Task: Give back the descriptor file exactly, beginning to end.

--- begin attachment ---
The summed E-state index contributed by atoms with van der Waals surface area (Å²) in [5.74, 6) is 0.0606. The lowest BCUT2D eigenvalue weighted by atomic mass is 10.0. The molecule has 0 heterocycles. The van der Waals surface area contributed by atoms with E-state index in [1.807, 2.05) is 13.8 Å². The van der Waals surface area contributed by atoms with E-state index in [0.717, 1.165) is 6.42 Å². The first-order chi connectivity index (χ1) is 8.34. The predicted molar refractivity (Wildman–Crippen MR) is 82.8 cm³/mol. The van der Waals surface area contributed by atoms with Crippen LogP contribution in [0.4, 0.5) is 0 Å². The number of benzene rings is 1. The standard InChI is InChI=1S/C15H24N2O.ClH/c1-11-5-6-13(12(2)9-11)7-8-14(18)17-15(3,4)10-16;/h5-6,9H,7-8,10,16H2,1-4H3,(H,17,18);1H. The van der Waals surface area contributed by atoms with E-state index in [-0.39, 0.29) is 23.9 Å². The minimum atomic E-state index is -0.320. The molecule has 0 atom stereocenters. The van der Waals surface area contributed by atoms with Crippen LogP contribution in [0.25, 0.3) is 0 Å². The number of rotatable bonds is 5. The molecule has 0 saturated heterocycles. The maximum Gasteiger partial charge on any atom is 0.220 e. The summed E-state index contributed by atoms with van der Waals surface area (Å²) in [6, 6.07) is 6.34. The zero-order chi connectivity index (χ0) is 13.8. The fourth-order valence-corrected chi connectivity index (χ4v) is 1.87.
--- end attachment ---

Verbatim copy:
The summed E-state index contributed by atoms with van der Waals surface area (Å²) in [5.74, 6) is 0.0606. The lowest BCUT2D eigenvalue weighted by atomic mass is 10.0. The molecule has 0 heterocycles. The van der Waals surface area contributed by atoms with E-state index in [1.807, 2.05) is 13.8 Å². The van der Waals surface area contributed by atoms with E-state index in [0.717, 1.165) is 6.42 Å². The first-order chi connectivity index (χ1) is 8.34. The predicted molar refractivity (Wildman–Crippen MR) is 82.8 cm³/mol. The van der Waals surface area contributed by atoms with Crippen LogP contribution in [0.4, 0.5) is 0 Å². The number of benzene rings is 1. The standard InChI is InChI=1S/C15H24N2O.ClH/c1-11-5-6-13(12(2)9-11)7-8-14(18)17-15(3,4)10-16;/h5-6,9H,7-8,10,16H2,1-4H3,(H,17,18);1H. The van der Waals surface area contributed by atoms with E-state index in [-0.39, 0.29) is 23.9 Å². The minimum atomic E-state index is -0.320. The molecule has 0 atom stereocenters. The van der Waals surface area contributed by atoms with Crippen LogP contribution in [0.25, 0.3) is 0 Å². The number of rotatable bonds is 5. The molecule has 0 saturated heterocycles. The maximum Gasteiger partial charge on any atom is 0.220 e. The summed E-state index contributed by atoms with van der Waals surface area (Å²) in [6, 6.07) is 6.34. The zero-order chi connectivity index (χ0) is 13.8. The fourth-order valence-corrected chi connectivity index (χ4v) is 1.87.